But to be convincing, you can't look at the plaza in isolation. The city needs to understand the role played by each of the three squares in this municipal plaza-land, as well as the plaza space in front of the Penn Center and Centre Square towers.

Every one of these spaces has a transit entrance. Perhaps Dilworth Plaza would be better off with different structures. A real restaurant pavilion would be nice, not just a cafe.

The city is belatedly forming a committee to look at the bigger picture. Meanwhile, the Dilworth Plaza redesign keeps chugging along, collecting city permits. Next up, the Art Commission on July 1.


Anonymous RickW said...

I feel the glass headhouses cut the plaza off from the wide opening and view down Market St. I feel that space should be open and inviting people in. I don't know if this can be done or not.

2:03 PM  
Anonymous Anonymous said...

Inga, the design suffers from the same problems as the original assumes this is a transit gateway, it is not. Bacon incorrectly (seems he had a lack of common sense here) people would want to do their business underground, they didn't. Moreover, the whole plaza was a poor idea. It's underutilized because they put it in the wrong place. They should have left broad st as city hall's western boundaries and put the plaza west of Broad (on top of 15th). The transit gateway people use is west of 15th. People simply don't use city hall to get to the subway or Regional Rail, this is particularly true with the opening of Market East. Worse, the city owned concourses are flat out disgusting. I'd like to see more commerce there, including in City Hall itself. I'd like to see a cafe and tavern in the courtyard of city hall, giving people reason to linger there. Let's hope they do a better job than with Cafe Cret which doesn't have the facilities necessary to cook.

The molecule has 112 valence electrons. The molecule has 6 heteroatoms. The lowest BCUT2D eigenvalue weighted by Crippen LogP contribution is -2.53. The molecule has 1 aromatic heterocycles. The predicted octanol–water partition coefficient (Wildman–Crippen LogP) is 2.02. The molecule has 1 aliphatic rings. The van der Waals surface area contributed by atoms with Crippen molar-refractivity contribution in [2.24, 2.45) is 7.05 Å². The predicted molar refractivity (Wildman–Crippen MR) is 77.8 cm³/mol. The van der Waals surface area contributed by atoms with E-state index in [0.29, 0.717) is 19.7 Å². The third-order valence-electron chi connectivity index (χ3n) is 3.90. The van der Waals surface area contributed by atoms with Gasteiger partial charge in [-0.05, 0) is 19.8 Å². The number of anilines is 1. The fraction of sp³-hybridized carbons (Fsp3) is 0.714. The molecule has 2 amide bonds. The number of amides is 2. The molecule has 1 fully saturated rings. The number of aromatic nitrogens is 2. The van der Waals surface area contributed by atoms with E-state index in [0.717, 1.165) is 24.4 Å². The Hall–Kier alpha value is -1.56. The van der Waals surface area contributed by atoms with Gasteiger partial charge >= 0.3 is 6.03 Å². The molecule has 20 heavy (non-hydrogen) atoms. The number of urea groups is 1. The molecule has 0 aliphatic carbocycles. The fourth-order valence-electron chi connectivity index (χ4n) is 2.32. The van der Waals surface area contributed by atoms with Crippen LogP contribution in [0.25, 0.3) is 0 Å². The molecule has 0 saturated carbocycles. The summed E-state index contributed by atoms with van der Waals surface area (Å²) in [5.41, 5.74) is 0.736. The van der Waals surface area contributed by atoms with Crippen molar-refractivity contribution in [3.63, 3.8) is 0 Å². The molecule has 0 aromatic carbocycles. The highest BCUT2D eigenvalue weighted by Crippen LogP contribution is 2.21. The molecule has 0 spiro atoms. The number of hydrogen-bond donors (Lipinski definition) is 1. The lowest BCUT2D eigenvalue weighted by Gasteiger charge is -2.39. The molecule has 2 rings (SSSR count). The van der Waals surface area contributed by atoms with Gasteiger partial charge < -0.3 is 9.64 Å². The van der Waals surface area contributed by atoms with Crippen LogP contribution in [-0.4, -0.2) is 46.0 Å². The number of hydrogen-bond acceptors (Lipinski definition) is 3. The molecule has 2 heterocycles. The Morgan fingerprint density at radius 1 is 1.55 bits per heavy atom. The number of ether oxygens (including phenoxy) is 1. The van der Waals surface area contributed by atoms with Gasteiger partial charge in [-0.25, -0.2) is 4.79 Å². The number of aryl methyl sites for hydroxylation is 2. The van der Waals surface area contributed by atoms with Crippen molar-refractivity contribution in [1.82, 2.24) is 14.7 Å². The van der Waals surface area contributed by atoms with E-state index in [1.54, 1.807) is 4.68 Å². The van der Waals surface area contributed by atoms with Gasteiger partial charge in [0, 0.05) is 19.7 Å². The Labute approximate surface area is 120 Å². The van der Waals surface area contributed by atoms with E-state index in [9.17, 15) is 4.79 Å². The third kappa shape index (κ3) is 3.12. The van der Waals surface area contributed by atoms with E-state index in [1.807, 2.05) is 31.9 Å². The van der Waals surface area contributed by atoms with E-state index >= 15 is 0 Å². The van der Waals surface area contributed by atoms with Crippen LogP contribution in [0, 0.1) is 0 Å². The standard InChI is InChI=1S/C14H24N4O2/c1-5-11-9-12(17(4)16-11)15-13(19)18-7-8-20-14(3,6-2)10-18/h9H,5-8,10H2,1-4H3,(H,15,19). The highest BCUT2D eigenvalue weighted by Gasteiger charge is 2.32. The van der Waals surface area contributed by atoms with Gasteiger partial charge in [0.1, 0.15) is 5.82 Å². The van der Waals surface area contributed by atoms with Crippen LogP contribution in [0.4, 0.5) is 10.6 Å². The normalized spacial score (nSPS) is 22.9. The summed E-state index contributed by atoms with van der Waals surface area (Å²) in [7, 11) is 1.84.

10:51 AM  
Blogger rasphila said...

Anonymous makes some very good points here.

11:13 AM  
Anonymous Anonymous said...

first of all, Inga, is there anything you do like? It must be so hard for you to pick out an outfit every day.

second, I will never, never eat in the concourse level - even at comcasts new digs - after seeing a huge rat in the former burger king in suburban station. cant even imagine what is behind those walls.

why didnt they put the casino on dilworth square? no ownership problems there. Casinos are the answer for every on of society's problems.

12:07 PM  
Anonymous Mike said...

The interior rendering from the paper edition doesn't look much better than the existing underground concourse. And just imagine when that glass ceiling gets as dirty as the glass subway entrance across the street. It seems to me that the underground concourse could be reduced in size by at least half.

1:35 PM  
Anonymous Anonymous said...